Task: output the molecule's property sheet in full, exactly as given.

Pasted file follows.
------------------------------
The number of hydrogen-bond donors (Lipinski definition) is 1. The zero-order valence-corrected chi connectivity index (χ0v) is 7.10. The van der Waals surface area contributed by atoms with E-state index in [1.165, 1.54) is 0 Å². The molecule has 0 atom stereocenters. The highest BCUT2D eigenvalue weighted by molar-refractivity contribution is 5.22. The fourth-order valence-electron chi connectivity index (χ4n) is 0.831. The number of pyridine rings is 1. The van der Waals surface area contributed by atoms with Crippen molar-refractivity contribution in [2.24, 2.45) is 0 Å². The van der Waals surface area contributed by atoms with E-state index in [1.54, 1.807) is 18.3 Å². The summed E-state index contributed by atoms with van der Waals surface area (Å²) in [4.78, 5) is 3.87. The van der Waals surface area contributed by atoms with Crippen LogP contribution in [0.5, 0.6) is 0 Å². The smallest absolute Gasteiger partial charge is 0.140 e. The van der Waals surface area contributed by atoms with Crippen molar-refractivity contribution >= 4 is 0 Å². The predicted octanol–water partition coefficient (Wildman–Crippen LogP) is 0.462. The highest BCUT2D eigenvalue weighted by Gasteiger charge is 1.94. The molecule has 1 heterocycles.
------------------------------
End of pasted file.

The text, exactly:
The number of hydrogen-bond donors (Lipinski definition) is 1. The zero-order valence-corrected chi connectivity index (χ0v) is 7.10. The van der Waals surface area contributed by atoms with E-state index in [1.165, 1.54) is 0 Å². The molecule has 0 atom stereocenters. The highest BCUT2D eigenvalue weighted by molar-refractivity contribution is 5.22. The fourth-order valence-electron chi connectivity index (χ4n) is 0.831. The number of pyridine rings is 1. The van der Waals surface area contributed by atoms with Crippen molar-refractivity contribution in [2.24, 2.45) is 0 Å². The van der Waals surface area contributed by atoms with E-state index in [1.54, 1.807) is 18.3 Å². The summed E-state index contributed by atoms with van der Waals surface area (Å²) in [4.78, 5) is 3.87. The van der Waals surface area contributed by atoms with Crippen LogP contribution in [0.5, 0.6) is 0 Å². The smallest absolute Gasteiger partial charge is 0.140 e. The van der Waals surface area contributed by atoms with Crippen molar-refractivity contribution >= 4 is 0 Å². The predicted octanol–water partition coefficient (Wildman–Crippen LogP) is 0.462. The highest BCUT2D eigenvalue weighted by Gasteiger charge is 1.94. The molecule has 1 heterocycles.